The Greek Underworld can be a dark place, especially for those who have angered the gods, where one can see how the punishments often times fit the crime.
Throughout this research paper the Underworld is portrayed as a dark place where those who committed crimes are punished for them which can be extremely brutal.
The Underworld is often times portrayed only as dark place for criminals, which it is, but it’s where everyone goes after death. “Souls of the dead who carried an ancient Greek coin in their mouths were ferried across another underworld river, the Styx, by Charon, to begin eternity as citizens of his dark kingdom. Those who did not have a coin remained, lamenting, by the riverside.” (Evans 16). The Underworld is where everyone spent the rest of their afterlife. It was a strict place and there was no escaping. Each person was judged when they entered. “Osiris became king and judge of the dead in the underworld.” (Ingpen, Perham 18).
The Erinyes or the Furies are who punishes the people who have committed crime. Virgil is the one who places them as to where they go. “The Erinyes – or the Furies – were regarded by some of the poets as his [Hades] daughters, and the three (or sometimes four) of them are often shown standing beside his throne. They were of fearsome appearance, often garbed in black cloaks soaked in blood…above all those who murdered their own kin.” (Allen 52-3). The Erinyes ruled with the God of the Underworld, Hades. He was the god who controlled everything that went on in the Underworld. “Hades was seen as a dark and unattractive god, hard-hearted and merciless.” (Allen 52). Hades was not always the nicest god to be around. But he was the ruler, highest in command and no one dared to disobey him. “Hades contains Tartarus, where the wicked are punished, and the beautiful Elysian fields, where the virtuous enjoy their reward.” (Philip 183).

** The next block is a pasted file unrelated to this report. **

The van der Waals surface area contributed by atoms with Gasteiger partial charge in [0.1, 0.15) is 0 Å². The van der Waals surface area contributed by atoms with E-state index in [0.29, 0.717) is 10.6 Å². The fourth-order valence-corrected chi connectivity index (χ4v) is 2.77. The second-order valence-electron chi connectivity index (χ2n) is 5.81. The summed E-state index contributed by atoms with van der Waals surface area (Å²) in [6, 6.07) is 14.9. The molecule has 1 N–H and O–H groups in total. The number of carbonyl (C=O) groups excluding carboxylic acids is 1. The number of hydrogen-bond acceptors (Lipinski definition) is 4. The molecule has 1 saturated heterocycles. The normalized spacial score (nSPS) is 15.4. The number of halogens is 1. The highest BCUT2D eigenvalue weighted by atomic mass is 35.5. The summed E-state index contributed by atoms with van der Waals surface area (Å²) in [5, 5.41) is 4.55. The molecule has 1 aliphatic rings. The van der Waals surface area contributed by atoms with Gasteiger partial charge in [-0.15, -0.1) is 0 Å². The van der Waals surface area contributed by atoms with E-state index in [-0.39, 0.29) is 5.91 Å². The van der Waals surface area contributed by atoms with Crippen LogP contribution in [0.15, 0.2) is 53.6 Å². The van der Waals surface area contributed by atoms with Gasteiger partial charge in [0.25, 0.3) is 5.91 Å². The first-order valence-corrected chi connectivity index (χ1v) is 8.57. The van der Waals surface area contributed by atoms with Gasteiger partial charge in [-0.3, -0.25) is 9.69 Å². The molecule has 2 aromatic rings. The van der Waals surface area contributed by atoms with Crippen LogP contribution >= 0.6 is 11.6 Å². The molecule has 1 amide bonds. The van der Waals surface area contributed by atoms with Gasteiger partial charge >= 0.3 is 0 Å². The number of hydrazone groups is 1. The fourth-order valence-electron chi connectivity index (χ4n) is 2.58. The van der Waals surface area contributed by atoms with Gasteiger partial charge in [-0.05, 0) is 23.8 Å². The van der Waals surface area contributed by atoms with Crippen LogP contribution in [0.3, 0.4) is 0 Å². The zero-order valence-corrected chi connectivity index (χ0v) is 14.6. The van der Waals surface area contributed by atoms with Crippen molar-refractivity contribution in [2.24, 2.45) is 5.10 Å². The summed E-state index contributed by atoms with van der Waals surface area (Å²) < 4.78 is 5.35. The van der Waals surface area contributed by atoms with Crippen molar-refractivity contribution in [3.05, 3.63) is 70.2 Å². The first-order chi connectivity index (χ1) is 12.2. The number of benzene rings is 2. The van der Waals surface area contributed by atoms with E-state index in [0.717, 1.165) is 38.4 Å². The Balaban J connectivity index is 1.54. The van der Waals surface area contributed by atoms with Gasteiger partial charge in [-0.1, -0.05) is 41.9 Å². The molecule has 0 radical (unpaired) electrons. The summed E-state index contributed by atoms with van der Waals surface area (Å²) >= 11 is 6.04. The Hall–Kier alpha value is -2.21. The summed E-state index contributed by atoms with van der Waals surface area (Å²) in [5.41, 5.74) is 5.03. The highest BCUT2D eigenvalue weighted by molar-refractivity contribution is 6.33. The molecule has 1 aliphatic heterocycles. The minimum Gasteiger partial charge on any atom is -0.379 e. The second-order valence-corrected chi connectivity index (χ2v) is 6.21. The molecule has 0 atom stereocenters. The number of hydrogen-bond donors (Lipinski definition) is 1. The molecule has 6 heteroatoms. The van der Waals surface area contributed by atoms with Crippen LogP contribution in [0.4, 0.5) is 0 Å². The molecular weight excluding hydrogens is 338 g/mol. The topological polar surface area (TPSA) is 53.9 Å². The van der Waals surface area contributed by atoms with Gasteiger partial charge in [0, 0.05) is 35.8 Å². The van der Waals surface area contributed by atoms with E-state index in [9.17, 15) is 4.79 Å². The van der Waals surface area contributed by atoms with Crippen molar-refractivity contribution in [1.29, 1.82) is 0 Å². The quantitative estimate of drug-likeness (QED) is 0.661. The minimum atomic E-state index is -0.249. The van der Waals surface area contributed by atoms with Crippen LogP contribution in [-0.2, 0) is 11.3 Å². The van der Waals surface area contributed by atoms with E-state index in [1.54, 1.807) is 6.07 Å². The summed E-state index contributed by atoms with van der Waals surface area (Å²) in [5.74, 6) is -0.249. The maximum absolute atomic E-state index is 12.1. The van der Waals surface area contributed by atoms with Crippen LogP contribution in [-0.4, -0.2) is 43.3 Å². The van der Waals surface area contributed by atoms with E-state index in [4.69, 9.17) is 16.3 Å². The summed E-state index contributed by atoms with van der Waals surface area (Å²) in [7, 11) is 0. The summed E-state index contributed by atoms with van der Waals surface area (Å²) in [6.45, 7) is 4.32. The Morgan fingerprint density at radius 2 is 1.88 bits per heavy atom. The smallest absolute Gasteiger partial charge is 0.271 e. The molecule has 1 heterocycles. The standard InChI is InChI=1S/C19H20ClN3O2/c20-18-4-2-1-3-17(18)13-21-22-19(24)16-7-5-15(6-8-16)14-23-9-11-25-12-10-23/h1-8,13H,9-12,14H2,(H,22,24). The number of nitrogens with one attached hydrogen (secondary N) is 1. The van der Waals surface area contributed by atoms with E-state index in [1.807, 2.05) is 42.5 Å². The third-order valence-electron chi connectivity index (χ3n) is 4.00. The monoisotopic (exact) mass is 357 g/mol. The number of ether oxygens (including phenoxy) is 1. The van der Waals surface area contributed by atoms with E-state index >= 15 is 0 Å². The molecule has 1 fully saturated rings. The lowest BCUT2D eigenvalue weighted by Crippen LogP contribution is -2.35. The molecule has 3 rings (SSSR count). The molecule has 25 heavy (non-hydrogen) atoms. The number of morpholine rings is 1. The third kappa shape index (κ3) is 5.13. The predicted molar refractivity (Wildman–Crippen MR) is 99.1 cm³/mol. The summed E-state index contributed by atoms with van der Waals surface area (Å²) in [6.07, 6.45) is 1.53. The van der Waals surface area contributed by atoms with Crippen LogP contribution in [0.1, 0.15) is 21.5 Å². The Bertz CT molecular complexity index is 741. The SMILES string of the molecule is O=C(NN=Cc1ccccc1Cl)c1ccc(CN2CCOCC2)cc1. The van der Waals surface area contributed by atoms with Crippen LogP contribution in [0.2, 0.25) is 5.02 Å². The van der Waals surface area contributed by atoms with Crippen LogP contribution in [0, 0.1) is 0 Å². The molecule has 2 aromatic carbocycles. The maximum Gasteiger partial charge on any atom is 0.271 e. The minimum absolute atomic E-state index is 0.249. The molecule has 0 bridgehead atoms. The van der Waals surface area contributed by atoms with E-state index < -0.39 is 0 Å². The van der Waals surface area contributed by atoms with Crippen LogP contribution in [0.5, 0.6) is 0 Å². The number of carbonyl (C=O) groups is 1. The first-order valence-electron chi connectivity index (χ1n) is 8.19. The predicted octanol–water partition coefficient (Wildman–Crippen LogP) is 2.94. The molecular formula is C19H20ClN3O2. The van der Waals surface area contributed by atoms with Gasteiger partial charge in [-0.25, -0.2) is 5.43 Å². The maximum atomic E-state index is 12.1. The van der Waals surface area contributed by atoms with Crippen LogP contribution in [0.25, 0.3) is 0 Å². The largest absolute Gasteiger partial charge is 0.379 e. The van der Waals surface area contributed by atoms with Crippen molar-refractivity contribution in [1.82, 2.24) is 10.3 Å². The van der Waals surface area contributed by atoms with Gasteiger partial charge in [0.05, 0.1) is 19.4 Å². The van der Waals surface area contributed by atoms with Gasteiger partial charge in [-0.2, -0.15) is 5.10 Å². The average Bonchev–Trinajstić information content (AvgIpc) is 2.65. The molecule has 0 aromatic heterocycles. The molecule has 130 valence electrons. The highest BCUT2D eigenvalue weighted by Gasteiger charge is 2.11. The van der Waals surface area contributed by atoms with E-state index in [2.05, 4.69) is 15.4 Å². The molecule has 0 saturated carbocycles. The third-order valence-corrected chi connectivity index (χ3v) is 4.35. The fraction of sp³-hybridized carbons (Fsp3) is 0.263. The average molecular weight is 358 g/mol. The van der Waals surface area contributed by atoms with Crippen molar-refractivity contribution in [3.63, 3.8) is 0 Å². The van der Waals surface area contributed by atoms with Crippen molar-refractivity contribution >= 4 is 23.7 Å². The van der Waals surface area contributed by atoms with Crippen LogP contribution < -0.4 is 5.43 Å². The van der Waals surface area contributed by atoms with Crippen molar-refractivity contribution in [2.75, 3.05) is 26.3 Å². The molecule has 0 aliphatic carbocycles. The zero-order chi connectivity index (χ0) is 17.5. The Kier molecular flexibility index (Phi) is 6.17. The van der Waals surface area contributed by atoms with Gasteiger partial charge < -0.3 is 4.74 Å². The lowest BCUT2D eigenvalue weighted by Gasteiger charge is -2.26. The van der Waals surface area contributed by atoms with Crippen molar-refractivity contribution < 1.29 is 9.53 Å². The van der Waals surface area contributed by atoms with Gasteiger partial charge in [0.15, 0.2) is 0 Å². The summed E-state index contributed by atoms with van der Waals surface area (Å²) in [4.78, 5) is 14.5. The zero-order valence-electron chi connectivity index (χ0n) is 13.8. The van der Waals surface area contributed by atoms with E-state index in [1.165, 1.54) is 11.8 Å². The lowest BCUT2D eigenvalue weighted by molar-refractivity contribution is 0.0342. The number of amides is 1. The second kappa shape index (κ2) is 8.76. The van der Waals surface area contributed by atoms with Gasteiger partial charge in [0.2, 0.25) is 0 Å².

The Underworld was not just a place for the dead, but also a place for criminals. After death they were punished for the crime they committed. Often times their punishments fit their crimes, meaning they were similar. Their punishment sometimes was like them getting a taste of their own medicine. Whatever they did, they would have the same thing happen to them in return but only much worse.
Tantalus was the son of Zeus and Pluto. Some people knew him as the King of Argos. His wife was Euryanassa and had three children. His children’s names were Pelops, Niobe, and Broteus, but some thought Pelops was a bastard. Tantalus was Zeus’ favorite. Zeus let him dine with the gods. He also was given the privilege to eat the god’s food, nectar and ambrosia. Tantalus did not show any respect towards Zeus after his kind gesture towards him. He stole Zeus’ golden hound and gave mortals the foods of the gods. These were not the worst of his crimes, however.
“Having called the Olympians, to a banquet on...